September 21, 2020
Big 10 Conference to Kick Off in October
In August, college football conferences were asked to peer into their crystal balls and make a prediction about the safety of their student athletes in the age of COVID-19. Several conferences said they were going ahead with their seasons, albeit with some limitations and added regulations. The Big 10, however, home to such NCAA powerhouse programs such as Ohio State, Michigan, and Penn State, decided that the conference was not going to play, at least until spring 2021, if at all.
This led to a massive ripple effect across college sports. With other leagues and conferences playing, and other teams competing, would college football still crown a national champion, especially since in the Big 10, at least Ohio State was expected to be a strong contender? Yes, the NCAA answered. It would be, more or less, business as usual in those other conferences. Fewer fans in the stands, if any, but the games would play, and they would count.
Meanwhile, in the Big 10, players revolted, talking to the media and posting on social media to share their disdain for the decision. One of the key members of this pushback was Ohio State quarterback Justin Fields. He and countless fellow players pushed to be allowed to play, hating the idea that their out-of-conference competition would be on the field when they could not.
Weeks passed, and the PR pressure on the Big 10 never relented. Fans and alumni and players continued to ask not “if” but “when.” Now, they have an answer. According to a press released last week, the Big 10 will begin a truncated eight-game schedule on October 23. Players and fans registered immediate joy and appreciation. Fields, of course, was one of the first and loudest. Upon hearing the news, Fields took to Twitter, posting: “Let’s goooooo!!!”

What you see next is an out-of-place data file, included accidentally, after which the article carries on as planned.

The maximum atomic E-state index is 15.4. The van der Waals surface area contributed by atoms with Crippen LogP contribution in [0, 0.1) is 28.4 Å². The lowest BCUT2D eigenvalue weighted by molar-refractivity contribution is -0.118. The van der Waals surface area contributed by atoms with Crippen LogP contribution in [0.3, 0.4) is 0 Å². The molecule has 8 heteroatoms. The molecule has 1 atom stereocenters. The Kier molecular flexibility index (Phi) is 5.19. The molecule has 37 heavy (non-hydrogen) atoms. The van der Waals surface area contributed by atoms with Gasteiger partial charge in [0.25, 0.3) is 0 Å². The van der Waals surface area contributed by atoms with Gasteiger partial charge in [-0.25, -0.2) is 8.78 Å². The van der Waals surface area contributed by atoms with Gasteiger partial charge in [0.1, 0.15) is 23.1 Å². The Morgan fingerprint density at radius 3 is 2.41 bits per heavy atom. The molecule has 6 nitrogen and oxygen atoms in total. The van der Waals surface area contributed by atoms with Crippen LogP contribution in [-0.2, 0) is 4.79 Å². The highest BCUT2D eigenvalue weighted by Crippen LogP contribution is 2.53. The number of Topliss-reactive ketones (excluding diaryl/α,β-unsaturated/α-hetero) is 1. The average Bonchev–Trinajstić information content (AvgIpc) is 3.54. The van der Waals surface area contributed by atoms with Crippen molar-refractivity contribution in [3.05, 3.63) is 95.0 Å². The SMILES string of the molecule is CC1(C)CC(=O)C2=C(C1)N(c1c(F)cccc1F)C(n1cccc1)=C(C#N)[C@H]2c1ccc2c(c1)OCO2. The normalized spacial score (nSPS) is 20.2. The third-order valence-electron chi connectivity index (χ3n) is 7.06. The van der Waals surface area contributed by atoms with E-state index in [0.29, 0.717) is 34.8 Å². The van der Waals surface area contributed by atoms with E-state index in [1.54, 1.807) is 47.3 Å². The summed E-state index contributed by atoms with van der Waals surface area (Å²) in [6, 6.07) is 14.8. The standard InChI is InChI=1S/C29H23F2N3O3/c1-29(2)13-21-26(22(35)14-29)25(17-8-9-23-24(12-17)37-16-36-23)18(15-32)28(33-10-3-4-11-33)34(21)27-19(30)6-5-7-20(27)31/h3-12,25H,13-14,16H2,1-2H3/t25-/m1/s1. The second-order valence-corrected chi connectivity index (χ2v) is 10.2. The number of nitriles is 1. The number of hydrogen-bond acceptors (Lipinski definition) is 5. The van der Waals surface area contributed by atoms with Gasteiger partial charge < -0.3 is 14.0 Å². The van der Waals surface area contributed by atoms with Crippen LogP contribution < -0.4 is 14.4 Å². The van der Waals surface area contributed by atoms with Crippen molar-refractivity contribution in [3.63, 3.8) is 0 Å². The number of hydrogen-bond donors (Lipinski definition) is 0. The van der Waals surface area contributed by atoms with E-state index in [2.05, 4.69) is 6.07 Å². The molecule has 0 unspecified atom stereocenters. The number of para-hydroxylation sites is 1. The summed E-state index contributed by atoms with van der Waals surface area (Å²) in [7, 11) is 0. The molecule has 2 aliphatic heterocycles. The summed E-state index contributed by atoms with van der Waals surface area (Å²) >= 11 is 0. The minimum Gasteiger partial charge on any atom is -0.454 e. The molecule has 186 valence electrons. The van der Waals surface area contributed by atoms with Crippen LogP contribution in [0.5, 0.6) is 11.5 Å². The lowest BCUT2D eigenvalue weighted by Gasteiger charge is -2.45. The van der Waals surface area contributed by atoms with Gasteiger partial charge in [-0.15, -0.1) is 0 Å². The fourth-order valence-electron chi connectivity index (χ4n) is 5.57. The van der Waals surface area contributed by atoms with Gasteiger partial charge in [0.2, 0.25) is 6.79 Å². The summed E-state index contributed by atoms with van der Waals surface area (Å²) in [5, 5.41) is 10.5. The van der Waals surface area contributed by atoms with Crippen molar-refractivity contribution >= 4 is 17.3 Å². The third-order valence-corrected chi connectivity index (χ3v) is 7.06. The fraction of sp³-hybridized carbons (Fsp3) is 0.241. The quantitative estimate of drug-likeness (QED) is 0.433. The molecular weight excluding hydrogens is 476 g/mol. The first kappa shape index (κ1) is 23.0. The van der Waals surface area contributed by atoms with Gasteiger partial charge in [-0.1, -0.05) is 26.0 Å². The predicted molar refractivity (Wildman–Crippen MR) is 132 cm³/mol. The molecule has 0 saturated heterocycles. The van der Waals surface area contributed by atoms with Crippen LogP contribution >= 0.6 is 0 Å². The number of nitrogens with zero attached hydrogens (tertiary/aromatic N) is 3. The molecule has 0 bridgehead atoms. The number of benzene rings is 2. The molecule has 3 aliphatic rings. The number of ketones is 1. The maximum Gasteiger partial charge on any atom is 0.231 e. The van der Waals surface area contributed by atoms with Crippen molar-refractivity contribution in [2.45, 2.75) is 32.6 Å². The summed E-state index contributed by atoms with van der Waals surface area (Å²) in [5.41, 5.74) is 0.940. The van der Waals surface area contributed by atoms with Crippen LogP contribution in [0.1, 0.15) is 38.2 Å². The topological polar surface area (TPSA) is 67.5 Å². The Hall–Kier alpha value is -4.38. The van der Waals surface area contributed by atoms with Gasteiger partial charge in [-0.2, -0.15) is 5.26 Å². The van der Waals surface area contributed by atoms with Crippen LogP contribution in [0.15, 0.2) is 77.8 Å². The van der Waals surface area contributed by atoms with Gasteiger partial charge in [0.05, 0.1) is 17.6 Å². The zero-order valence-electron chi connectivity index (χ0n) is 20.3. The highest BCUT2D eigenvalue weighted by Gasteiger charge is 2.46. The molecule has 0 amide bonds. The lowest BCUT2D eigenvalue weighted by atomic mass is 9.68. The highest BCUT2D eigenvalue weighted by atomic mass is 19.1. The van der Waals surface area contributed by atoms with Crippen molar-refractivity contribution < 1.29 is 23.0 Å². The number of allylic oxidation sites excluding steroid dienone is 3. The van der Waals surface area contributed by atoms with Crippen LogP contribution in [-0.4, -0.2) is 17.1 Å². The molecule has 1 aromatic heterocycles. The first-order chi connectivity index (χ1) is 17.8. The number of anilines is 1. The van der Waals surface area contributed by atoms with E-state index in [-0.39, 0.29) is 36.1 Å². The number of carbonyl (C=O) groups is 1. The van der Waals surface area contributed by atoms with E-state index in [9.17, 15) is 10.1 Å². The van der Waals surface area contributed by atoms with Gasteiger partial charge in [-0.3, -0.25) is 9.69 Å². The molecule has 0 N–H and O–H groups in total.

They will get going, but there is a catch, says Ohio State team physician Jim Borchers, adding: “We can’t emphasize enough that what we’re putting forward still requires prevention, requires accountability from everyone involved from our student-athletes to coaches to staff to be doing the things to prevent getting this infection… And our progress will be measured by their efforts, but also we hope by the efforts to provide a clean competition and practice environment.”
While Ohio State is taking the lead in this publicly, all 14 Big 10 schools with football programs say they plan to participate in the eight-game regular season, and vying for the conference championship, scheduled for December 19. Planners say they built some adaptability into the schedule should things need to change, but fans and players aren’t listening. They’re just excited to see football at all, and they can’t wait to get started even if the fans have to watch from home.